8. Bad: It will not do FTP. This is not Canon deciding that people do not want FTP because it is old (which is an issue, I agree), as they will do FTP if you buy a second WiFi adaptor. The firmware clearly has the FTP capability and you can even select which images to transfer via FTP in the menus, but not actually set up FTP at all. For some inexplicable reason, even on this expensive camera, Canon have decided to cripple the software to not do FTP over the built in WiFi, and I cannot see any sensible reason for this massive backwards step. It almost makes me want to send it back for this alone. After all, most other models I have used will do FTP over Ethernet - you only need the extra WiFi adapter to, err, do WiFi. They don't cripple the protocols you have without it.

9. Bad: I simply cannot get the file transfer to a Mac to work at all. I have tried more than one Mac. I have even tried with camera setting up an SSID and Mac connecting to it. I have tried following the exact steps as explained by Canon on twitter only to find the app does not have a "Pairing over WiFi" button as shown in the manual. Even where I have managed to get a pairing over WiFi option though different routes, nothing shows on Mac or Camera. The WiFi does work (I can ping the camera, and even transfer to my iPhone over WiFi). This was after having to pretend I had High Sierra not Mojave (as advised by Canon). I am not keen on a call with their support, but may have to. Whilst this really is not as good as simply doing FTP, it may allow me to bodge something together to make it work overall, but I bet it will only work when on same WiFi as my Mac and not (as with FTP) from anywhere on the Internet.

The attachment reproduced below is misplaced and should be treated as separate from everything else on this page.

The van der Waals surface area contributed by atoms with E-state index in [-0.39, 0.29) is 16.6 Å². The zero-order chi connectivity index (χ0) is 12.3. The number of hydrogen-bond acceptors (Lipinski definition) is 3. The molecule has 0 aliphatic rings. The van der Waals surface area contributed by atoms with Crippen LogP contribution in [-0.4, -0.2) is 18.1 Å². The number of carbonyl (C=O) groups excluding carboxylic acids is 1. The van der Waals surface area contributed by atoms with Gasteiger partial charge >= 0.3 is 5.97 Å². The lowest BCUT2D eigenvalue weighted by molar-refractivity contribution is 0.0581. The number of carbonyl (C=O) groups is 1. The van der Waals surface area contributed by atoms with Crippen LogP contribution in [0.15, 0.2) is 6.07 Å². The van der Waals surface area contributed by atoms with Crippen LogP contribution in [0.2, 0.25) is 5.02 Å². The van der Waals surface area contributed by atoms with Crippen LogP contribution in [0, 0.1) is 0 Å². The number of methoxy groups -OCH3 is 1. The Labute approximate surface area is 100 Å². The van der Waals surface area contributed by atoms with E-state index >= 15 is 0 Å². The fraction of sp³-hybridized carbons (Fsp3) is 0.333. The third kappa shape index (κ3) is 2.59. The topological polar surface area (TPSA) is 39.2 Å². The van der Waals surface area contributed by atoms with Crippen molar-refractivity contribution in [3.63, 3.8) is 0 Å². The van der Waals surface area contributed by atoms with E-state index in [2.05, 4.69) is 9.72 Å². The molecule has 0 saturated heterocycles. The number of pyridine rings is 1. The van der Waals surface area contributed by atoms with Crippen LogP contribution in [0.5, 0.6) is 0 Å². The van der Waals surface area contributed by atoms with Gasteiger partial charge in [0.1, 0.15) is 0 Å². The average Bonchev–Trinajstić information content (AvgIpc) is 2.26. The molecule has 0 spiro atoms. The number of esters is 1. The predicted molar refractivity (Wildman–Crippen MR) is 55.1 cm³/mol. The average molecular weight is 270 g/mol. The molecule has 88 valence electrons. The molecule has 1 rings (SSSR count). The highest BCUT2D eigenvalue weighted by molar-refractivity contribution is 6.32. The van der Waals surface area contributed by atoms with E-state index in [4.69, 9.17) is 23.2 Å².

10. Bad: I hope this is user error. I cannot seem to find any way to make the screen and view finder work as a normal SLR. It has a manual mode to always be screen or always be view finder, or auto to switch to view finder when you move your eye to it. What I cannot find is view finder when my eye is there, and menus / display photos / preview of shot taken on screen but NOT live shooting on screen. Why? Well (a) I am used to an SLR not live shooting, and (b) the live shooting is touch screen focus (nice when you want it) but bad when you touch with your nose, etc, (c) its uses power showing a live screen for ages when I don't need it. I'd like that option and a simple button to turn on live shooting on main screen when I want it and not all the time.